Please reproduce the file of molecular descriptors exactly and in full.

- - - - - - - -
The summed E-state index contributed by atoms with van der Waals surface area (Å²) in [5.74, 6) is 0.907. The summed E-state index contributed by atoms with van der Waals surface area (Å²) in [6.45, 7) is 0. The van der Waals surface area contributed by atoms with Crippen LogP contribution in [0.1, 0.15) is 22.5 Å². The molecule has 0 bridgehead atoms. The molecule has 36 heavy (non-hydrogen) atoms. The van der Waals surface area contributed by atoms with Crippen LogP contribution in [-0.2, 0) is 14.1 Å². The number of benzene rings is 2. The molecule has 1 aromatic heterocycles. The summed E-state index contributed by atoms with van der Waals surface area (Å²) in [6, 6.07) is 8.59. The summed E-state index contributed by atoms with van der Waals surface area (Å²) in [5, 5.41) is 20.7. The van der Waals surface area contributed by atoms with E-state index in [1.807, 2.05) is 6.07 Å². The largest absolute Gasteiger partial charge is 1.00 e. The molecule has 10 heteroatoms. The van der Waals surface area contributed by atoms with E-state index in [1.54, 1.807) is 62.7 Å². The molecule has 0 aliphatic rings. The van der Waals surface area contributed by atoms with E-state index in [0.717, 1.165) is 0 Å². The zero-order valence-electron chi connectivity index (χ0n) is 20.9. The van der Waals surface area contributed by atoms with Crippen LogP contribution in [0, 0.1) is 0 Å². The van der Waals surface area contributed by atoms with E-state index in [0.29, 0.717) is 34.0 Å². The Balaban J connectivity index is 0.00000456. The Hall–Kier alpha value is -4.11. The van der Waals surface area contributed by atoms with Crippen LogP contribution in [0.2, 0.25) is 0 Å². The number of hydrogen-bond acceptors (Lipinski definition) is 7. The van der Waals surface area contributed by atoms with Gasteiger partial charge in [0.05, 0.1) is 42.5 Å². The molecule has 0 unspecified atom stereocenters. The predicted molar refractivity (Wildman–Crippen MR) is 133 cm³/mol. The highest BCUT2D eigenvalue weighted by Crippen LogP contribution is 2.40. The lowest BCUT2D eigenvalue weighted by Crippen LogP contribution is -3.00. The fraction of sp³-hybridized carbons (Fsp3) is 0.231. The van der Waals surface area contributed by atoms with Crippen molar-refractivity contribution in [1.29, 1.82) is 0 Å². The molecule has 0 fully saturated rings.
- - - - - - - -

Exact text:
The summed E-state index contributed by atoms with van der Waals surface area (Å²) in [5.74, 6) is 0.907. The summed E-state index contributed by atoms with van der Waals surface area (Å²) in [6.45, 7) is 0. The van der Waals surface area contributed by atoms with Crippen LogP contribution in [0.1, 0.15) is 22.5 Å². The molecule has 0 bridgehead atoms. The molecule has 36 heavy (non-hydrogen) atoms. The van der Waals surface area contributed by atoms with Crippen LogP contribution in [-0.2, 0) is 14.1 Å². The number of benzene rings is 2. The molecule has 1 aromatic heterocycles. The summed E-state index contributed by atoms with van der Waals surface area (Å²) in [6, 6.07) is 8.59. The summed E-state index contributed by atoms with van der Waals surface area (Å²) in [5, 5.41) is 20.7. The van der Waals surface area contributed by atoms with E-state index in [1.807, 2.05) is 6.07 Å². The largest absolute Gasteiger partial charge is 1.00 e. The molecule has 10 heteroatoms. The van der Waals surface area contributed by atoms with E-state index in [1.54, 1.807) is 62.7 Å². The molecule has 0 aliphatic rings. The van der Waals surface area contributed by atoms with E-state index in [0.717, 1.165) is 0 Å². The zero-order valence-electron chi connectivity index (χ0n) is 20.9. The van der Waals surface area contributed by atoms with Crippen LogP contribution in [0, 0.1) is 0 Å². The van der Waals surface area contributed by atoms with E-state index in [0.29, 0.717) is 34.0 Å². The Balaban J connectivity index is 0.00000456. The Hall–Kier alpha value is -4.11. The van der Waals surface area contributed by atoms with Crippen LogP contribution in [0.2, 0.25) is 0 Å². The number of hydrogen-bond acceptors (Lipinski definition) is 7. The van der Waals surface area contributed by atoms with Gasteiger partial charge in [0.05, 0.1) is 42.5 Å². The molecule has 0 unspecified atom stereocenters. The predicted molar refractivity (Wildman–Crippen MR) is 133 cm³/mol. The highest BCUT2D eigenvalue weighted by Crippen LogP contribution is 2.40. The lowest BCUT2D eigenvalue weighted by Crippen LogP contribution is -3.00. The fraction of sp³-hybridized carbons (Fsp3) is 0.231. The van der Waals surface area contributed by atoms with Crippen molar-refractivity contribution in [1.29, 1.82) is 0 Å². The molecule has 0 fully saturated rings.